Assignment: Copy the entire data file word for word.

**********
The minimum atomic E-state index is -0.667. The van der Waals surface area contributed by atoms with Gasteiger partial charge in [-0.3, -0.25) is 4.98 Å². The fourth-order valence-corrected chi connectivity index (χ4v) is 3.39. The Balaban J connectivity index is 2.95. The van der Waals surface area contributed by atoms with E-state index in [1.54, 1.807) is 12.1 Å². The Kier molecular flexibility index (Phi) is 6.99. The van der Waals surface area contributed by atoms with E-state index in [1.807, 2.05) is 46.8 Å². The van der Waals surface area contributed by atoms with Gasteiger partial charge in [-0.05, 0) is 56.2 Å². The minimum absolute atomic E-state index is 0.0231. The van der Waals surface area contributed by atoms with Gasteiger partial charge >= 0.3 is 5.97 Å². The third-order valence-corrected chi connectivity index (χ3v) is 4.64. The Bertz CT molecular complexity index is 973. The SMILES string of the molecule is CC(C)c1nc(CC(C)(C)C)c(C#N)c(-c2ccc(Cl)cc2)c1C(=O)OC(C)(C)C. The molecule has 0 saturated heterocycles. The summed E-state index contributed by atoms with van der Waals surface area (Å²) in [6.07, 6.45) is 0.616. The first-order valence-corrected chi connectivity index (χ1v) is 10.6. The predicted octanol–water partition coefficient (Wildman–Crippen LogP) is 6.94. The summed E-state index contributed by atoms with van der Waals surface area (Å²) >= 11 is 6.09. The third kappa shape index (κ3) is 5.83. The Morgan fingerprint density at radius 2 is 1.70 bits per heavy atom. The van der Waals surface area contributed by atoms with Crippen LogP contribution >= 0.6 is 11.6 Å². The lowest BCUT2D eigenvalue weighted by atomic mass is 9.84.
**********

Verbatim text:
The minimum atomic E-state index is -0.667. The van der Waals surface area contributed by atoms with Gasteiger partial charge in [-0.3, -0.25) is 4.98 Å². The fourth-order valence-corrected chi connectivity index (χ4v) is 3.39. The Balaban J connectivity index is 2.95. The van der Waals surface area contributed by atoms with E-state index in [1.54, 1.807) is 12.1 Å². The Kier molecular flexibility index (Phi) is 6.99. The van der Waals surface area contributed by atoms with E-state index in [1.807, 2.05) is 46.8 Å². The van der Waals surface area contributed by atoms with Gasteiger partial charge in [-0.05, 0) is 56.2 Å². The minimum absolute atomic E-state index is 0.0231. The van der Waals surface area contributed by atoms with Gasteiger partial charge >= 0.3 is 5.97 Å². The third-order valence-corrected chi connectivity index (χ3v) is 4.64. The Bertz CT molecular complexity index is 973. The SMILES string of the molecule is CC(C)c1nc(CC(C)(C)C)c(C#N)c(-c2ccc(Cl)cc2)c1C(=O)OC(C)(C)C. The molecule has 0 saturated heterocycles. The summed E-state index contributed by atoms with van der Waals surface area (Å²) in [6.07, 6.45) is 0.616. The first-order valence-corrected chi connectivity index (χ1v) is 10.6. The predicted octanol–water partition coefficient (Wildman–Crippen LogP) is 6.94. The summed E-state index contributed by atoms with van der Waals surface area (Å²) >= 11 is 6.09. The third kappa shape index (κ3) is 5.83. The Morgan fingerprint density at radius 2 is 1.70 bits per heavy atom. The van der Waals surface area contributed by atoms with Crippen LogP contribution >= 0.6 is 11.6 Å². The lowest BCUT2D eigenvalue weighted by atomic mass is 9.84.